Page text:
John Legend and Pusha T talk racial bias in new Spotify podcast sponsored by P&G

By Jeff Beer

Over the past few years, Spotify has used its audio platform to create content designed to celebrate diversity and inclusion. Witness last year’s Black History Is Happening Now project, a content hub where artists, creatives, and organizations that work with communities of color tell stories through curated playlists, videos, and podcasts.

It’s also worked with brands on sponsored content, like the Ebb & Flow podcast with Amsterdam Vodka and Jordan Peele’s takeover to promote the release of Us.

Now Spotify is mixing the two with a new project created with P&G called Harmonize, a four-part branded podcast on racial bias starring John Legend and Pusha T, along with cultural commentator Cory Townes. Hosted by writer Jamilah Lemieux, it promises to cover the topic of conscious and unconscious racial bias from the perspective of black male artists and how music has served as a catalyst for change. There’s also a companion playlist called “The Sounds of Harmonize.”

For P&G, the project follows two award-winning short films that were compelling depictions of the American black experience. In 2018, Emmy winner “The Talk” chronicled black parents explaining racial bias and discrimination to their kids across multiple decades. Last year’s “The Look” silently put viewers in the place of a black man navigating bias in his daily routine.

“We thought a longer form podcast would be a great complement to the shorter form films we’ve done on race, and using some familiar voices that people like and enjoy, to bring that conversation to a deeper level,” says Damon Jones, P&G’s vice president of global communications and advocacy. P&G, he says, has been aiming to spark conversation on important topics, especially for topics like race that are often difficult for people to talk about.

John Legend and Pusha T talk racial bias in new Spotify podcast sponsored by P and G |

[Image: courtesy of Spotify]

Short films like “The Talk” and “The Look” are effective, but podcasts offer a different element of engagement. “You observe through listening, and you have the ability to reflect, which is one of the elements we wanted to carry through,” says Jones. “It’s that this is an experience someone has had that is different from your own. Once you understand that, you’re going to ask yourself a series of questions, and simply by going along on that journey, we’re going to open people’s hearts and minds and cause them to reflect in a way they maybe hadn’t before. That’s the beauty of this format: it allows people to go on their own journey, at their own pace, but providing that window into someone else’s world can be the force sparking that reflection.”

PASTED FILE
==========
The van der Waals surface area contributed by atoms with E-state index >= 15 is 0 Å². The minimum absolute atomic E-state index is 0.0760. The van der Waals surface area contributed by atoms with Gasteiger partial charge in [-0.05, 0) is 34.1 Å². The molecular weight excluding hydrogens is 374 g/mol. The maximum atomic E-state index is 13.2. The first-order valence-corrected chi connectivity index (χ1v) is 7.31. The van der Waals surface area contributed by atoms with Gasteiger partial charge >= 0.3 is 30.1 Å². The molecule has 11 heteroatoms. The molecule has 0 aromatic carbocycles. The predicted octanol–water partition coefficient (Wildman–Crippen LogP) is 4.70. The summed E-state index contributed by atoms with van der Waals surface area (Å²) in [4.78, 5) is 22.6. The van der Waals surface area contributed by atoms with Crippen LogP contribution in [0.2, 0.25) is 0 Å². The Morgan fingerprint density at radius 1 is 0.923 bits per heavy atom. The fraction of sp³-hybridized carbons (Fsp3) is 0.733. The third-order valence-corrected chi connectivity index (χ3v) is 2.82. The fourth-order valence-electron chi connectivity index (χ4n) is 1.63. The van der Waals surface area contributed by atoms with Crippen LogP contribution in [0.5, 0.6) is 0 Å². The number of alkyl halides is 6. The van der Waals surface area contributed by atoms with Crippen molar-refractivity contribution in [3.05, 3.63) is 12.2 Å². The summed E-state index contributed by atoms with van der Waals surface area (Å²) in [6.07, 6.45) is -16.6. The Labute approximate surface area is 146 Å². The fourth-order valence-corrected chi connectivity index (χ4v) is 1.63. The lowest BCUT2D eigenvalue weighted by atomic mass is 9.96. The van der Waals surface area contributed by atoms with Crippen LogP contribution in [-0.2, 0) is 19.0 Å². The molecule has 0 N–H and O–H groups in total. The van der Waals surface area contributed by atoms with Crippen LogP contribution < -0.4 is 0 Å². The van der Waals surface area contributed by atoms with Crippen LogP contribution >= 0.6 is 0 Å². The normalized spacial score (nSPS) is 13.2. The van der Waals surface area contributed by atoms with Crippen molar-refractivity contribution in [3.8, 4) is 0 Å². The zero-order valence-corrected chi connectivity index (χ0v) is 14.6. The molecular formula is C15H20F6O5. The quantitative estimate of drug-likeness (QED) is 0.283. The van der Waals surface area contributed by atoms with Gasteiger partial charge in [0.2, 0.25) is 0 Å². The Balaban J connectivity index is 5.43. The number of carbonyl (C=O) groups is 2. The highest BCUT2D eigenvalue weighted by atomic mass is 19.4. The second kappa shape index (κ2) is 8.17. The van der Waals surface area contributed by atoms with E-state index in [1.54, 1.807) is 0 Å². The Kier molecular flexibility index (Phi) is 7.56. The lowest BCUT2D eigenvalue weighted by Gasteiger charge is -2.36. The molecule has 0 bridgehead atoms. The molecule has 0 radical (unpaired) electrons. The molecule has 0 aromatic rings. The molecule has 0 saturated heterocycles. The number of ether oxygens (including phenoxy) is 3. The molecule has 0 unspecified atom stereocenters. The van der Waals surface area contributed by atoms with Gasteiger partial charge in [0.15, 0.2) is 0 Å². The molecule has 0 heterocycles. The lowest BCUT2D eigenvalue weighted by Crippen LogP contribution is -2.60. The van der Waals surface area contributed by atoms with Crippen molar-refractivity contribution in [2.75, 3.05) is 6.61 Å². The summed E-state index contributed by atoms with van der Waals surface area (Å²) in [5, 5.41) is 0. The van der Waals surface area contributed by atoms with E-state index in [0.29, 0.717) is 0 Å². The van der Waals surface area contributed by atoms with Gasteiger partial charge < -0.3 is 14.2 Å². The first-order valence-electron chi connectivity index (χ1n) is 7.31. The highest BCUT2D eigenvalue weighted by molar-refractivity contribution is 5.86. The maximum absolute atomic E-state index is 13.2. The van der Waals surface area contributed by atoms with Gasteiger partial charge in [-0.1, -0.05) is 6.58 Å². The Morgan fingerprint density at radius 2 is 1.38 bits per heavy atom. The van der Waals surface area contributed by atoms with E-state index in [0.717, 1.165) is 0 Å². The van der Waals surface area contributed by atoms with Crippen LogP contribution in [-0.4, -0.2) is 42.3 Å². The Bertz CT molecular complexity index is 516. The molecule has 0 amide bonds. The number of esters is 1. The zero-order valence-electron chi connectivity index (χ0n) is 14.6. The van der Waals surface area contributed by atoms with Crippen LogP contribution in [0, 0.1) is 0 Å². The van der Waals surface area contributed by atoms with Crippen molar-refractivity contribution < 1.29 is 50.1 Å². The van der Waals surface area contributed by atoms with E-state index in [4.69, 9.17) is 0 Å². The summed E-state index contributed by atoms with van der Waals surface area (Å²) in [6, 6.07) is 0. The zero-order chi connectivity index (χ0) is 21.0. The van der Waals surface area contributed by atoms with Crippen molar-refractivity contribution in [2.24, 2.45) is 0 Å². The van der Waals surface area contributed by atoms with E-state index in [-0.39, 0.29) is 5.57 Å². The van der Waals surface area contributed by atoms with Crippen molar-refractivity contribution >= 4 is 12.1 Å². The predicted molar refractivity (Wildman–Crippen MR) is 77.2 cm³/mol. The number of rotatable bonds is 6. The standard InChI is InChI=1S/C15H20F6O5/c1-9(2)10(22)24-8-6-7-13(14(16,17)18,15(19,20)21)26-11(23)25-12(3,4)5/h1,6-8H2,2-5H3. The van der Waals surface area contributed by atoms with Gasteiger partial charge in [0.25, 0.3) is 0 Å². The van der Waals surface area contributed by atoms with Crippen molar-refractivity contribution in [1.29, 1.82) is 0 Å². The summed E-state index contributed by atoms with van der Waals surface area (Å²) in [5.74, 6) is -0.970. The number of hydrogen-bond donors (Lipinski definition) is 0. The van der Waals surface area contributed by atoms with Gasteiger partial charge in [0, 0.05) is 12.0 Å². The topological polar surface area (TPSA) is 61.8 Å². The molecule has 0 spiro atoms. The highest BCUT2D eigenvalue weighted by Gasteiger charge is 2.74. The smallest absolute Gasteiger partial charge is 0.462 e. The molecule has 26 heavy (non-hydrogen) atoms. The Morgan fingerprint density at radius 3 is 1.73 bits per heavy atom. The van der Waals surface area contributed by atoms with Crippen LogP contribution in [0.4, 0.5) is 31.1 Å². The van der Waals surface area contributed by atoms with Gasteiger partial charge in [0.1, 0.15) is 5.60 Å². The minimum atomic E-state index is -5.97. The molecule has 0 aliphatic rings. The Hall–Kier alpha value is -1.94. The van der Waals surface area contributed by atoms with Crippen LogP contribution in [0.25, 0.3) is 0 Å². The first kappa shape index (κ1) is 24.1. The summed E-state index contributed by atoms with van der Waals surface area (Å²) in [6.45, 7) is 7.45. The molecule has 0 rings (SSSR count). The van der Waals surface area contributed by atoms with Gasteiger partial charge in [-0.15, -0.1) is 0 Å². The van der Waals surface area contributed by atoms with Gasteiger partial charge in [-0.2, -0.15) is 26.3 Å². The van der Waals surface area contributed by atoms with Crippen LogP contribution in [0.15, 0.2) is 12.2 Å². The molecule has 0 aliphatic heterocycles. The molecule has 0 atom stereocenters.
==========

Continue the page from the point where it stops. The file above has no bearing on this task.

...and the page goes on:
For Spotify, podcasts like this are an opportunity to go deeper in telling stories that matter to the company. “What’s interesting about Harmonize is that the issue being surfaced is very real,” says Danielle Lee, global vice-president of partner solutions. “Even personalities or celebrities like John Legend and Pusha T can speak in a very authentic way about their lived experience, which brings it to life in a profound way. These aren’t random people. Even celebrities have stories on how race impacts them on a daily basis and in their careers.

The experiences discussed in Harmonize are specific to black males. P&G’s Jones says this was by design to get at broader truths and understanding through that specificity.
“Black men have not cornered the market on bias, but if you can understand the lessons of one unique group, you will be more empathetic to the challenges of all groups,” he says. “Our goal with all of this is to bring people into the conversation in a way that they lean in and leave wanting to understand more.”



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